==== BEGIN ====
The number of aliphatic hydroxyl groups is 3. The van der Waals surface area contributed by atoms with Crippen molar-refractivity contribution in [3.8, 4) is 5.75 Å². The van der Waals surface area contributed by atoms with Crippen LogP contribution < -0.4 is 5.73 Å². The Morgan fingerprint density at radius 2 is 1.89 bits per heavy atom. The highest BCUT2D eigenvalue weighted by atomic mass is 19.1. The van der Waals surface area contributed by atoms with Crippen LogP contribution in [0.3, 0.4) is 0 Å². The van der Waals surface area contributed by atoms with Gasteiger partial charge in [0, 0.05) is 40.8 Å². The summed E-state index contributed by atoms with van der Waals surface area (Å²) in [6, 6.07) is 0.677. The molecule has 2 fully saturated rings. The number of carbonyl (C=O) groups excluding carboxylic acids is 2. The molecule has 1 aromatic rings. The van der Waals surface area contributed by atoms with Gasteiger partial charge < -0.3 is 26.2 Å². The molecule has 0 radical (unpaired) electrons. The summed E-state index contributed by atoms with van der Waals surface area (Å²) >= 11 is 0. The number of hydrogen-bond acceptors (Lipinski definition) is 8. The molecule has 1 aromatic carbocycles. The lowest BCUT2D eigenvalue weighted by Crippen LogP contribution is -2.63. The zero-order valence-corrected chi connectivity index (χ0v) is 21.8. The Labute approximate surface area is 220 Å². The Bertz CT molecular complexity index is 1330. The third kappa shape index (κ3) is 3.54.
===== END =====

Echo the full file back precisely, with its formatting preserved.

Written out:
The number of aliphatic hydroxyl groups is 3. The van der Waals surface area contributed by atoms with Crippen molar-refractivity contribution in [3.8, 4) is 5.75 Å². The van der Waals surface area contributed by atoms with Crippen LogP contribution < -0.4 is 5.73 Å². The Morgan fingerprint density at radius 2 is 1.89 bits per heavy atom. The highest BCUT2D eigenvalue weighted by atomic mass is 19.1. The van der Waals surface area contributed by atoms with Crippen LogP contribution in [0.3, 0.4) is 0 Å². The van der Waals surface area contributed by atoms with Gasteiger partial charge in [0, 0.05) is 40.8 Å². The summed E-state index contributed by atoms with van der Waals surface area (Å²) in [6, 6.07) is 0.677. The molecule has 2 fully saturated rings. The number of carbonyl (C=O) groups excluding carboxylic acids is 2. The molecule has 1 aromatic rings. The van der Waals surface area contributed by atoms with Gasteiger partial charge < -0.3 is 26.2 Å². The molecule has 0 radical (unpaired) electrons. The summed E-state index contributed by atoms with van der Waals surface area (Å²) >= 11 is 0. The number of hydrogen-bond acceptors (Lipinski definition) is 8. The molecule has 1 aromatic carbocycles. The lowest BCUT2D eigenvalue weighted by Crippen LogP contribution is -2.63. The zero-order valence-corrected chi connectivity index (χ0v) is 21.8. The Labute approximate surface area is 220 Å². The Bertz CT molecular complexity index is 1330. The third kappa shape index (κ3) is 3.54.